Endometrial cancer

What is endometrial cancer?

  • Endometrial cancer is found in the inner lining of the uterus, known as the endometrium. 1

  • It is the most common type of cancer that affects the female reproductive organs in the US.2

  • Approximately 60,000 new cases of endometrial cancer are expected to be diagnosed in the US in 2021.2

What are the signs and symptoms of endometrial cancer?

The most common symptoms of endometrial cancer are:3,4,5

  • Abnormal vaginal bleeding

  • ~90% of women with endometrial cancer will experience abnormal vaginal bleeding such as a change in periods, bleeding between periods, or bleeding after menopause.

  • Non-bloody vaginal discharge

Additional common late-stage symptoms of endometrial cancer include:3,4,5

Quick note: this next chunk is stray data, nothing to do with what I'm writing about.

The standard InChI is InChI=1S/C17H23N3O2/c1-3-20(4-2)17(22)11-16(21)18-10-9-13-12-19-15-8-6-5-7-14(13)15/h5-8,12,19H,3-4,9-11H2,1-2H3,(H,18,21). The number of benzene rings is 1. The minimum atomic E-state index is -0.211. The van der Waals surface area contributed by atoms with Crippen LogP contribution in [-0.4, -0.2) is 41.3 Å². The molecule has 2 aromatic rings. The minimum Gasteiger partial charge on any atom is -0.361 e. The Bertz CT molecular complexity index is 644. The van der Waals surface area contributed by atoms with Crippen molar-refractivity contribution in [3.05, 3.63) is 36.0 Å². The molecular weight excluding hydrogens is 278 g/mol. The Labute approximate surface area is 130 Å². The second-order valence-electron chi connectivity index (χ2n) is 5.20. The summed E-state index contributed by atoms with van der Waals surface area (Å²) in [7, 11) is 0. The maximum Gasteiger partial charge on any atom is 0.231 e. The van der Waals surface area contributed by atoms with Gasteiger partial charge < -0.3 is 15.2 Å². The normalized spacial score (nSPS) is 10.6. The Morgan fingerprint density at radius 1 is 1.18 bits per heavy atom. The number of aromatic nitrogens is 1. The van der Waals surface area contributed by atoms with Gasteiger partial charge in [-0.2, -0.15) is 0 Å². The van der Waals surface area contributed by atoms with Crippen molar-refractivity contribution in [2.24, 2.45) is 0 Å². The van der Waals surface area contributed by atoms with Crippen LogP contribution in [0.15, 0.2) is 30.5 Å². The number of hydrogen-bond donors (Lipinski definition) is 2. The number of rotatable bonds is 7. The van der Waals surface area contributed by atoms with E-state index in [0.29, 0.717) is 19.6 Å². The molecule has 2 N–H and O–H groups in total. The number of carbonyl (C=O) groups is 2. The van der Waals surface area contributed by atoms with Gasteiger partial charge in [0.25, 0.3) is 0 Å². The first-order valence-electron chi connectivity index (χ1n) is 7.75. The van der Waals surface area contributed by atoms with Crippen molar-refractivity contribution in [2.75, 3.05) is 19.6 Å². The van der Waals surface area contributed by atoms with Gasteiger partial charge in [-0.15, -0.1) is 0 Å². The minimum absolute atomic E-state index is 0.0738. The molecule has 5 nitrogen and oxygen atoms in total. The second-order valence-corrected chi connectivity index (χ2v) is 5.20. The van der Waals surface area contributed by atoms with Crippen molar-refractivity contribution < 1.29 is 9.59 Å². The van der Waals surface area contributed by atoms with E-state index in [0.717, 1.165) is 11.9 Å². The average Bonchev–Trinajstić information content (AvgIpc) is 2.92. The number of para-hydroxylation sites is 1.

• Pelvic pain

  • Feeling a mass

  • Weight loss without trying

What is the unmet need in endometrial cancer?

  • The majority of women who have endometrial cancer are diagnosed early and are cured with surgery.

  • However, for women whose disease recurs after platinum-based chemotherapy, there are limited treatment options.4,7,8

  • Approximately 1 in 4 women with endometrial cancer experience a recurrence or are diagnosed with advanced disease each year.4,10

  • Endometrial cancer has the highest rate of mismatch repair deficiency (dMMR) among tumor types,11,12 at approximately 25%,12 and increased rates of recurrence have been reported for some women with dMMR endometrial cancer13 resulting in an unmet need for expanded treatment options for these women.

  • In normal cells, Mismatch Repair (MMR) corrects errors that are introduced during DNA replication via enzymes. Under normal conditions, the enzymes as part of the MMR system restore DNA integrity by detecting and fixing the erroneous strands.14

  • When this process is defective it is known as Mismatch Repair Deficient (dMMR). dMMR is the result of the enzymes no longer functioning properly, leading to errors in the DNA that go unchecked.14,15